Microsoft Still Accepts Bitcoin Payments, But Azure May Use Ethereum
Microsoft Corporation has announced that the firm will continue to accept Bitcoin payments regardless of the controversy around Ethereum and Microsoft Azure.
Microsoft Corporation, the multinational technology company headquartered in Washington, has announced that the firm will continue to accept Bitcoin payments regardless of the controversy around Ethereum and Microsoft Azure.
“We continue to support Bitcoin for adding money to your Microsoft Account which can be used for purchasing content in the Windows and Xbox stores. We apologize for inaccurate information that was inadvertently posted to a Microsoft site, which is currently being corrected,” stated a Microsoft spokesperson.
On March 13, Microsoft removed its support for Bitcoin payments in the Windows 10 store, disallowing users from purchasing Microsoft Windows 10 products using bitcoin. During the time, Microsoft’s FAQ page read, “You can no longer redeem Bitcoin into your Microsoft account. Existing balances in your account will still be available for purchases from Microsoft Store, but can’t be refunded.”
Microsoft’s Bitcoin integration works as a simple top-up system commonly used by gaming and e-commerce platforms. Users can deposit bitcoin to Microsoft and redeem Microsoft balance to purchase items on its e-commerce store. The silent removal of Bitcoin support from Microsoft was discovered by users after they struggled to redeem Microsoft balance using Bitcoin through BitPay.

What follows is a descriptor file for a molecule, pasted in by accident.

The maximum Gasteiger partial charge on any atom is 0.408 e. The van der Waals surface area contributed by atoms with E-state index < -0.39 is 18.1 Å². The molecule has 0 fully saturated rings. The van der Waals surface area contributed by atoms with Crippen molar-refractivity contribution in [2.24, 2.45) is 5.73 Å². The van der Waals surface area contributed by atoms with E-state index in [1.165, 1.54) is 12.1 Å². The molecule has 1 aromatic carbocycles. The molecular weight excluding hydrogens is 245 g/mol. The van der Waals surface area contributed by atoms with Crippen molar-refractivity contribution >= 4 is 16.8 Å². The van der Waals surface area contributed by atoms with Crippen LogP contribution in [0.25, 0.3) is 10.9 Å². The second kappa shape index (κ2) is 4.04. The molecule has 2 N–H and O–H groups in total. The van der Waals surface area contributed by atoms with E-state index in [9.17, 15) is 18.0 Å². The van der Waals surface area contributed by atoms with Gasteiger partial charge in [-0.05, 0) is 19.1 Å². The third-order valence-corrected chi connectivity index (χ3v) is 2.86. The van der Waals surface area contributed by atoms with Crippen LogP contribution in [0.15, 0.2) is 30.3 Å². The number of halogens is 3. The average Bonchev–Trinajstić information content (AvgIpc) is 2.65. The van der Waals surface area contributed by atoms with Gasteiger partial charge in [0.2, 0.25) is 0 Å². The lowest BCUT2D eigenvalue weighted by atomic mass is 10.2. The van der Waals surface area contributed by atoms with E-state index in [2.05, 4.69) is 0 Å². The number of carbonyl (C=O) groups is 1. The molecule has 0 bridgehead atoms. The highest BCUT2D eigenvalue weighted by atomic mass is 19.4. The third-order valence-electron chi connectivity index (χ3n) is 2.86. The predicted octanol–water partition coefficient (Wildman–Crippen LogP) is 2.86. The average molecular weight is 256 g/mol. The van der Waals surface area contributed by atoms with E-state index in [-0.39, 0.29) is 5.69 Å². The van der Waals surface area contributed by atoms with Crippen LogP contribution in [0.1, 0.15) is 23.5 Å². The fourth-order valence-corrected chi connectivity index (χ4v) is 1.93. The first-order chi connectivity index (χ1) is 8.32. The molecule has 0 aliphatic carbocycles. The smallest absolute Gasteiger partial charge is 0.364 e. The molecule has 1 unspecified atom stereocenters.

The falsified statement from the Microsoft team quickly gained traction across various Bitcoin forums and online communities, most popularly Reddit, where users expressed their disappointment towards the decision of Microsoft.
Microsoft Azure May Focus on Ethereum
Many users believed that Microsoft removed their support for Bitcoin because of its low volumes and purchase rates on its e-commerce store. However, this concern was disregarded after forum members shared an announcement from Microsoft Universal Store vice president Eric Lockard in 2014.
“For us, this is about giving people options and helping them do more on their devices and in the cloud,” explained Lockard. “The use of digital currencies such as bitcoin, while not yet mainstream, is growing beyond the early enthusiasts. We expect this growth to continue and allowing people to use bitcoin to purchase our products and services now allows us to be at the front edge of that trend,” he added.
Many Bitcoin and Ethereum communities also believed that the Microsoft team could have removed their support for Bitcoin due to Microsoft Azure’s focus on the development and distribution of Ethereum-based cloud services for enterprise-level clients and customers. Some communities believed that the removal of Bitcoin support was a part of their plan to push through with their Ethereum Blockchain as a Service on Azure.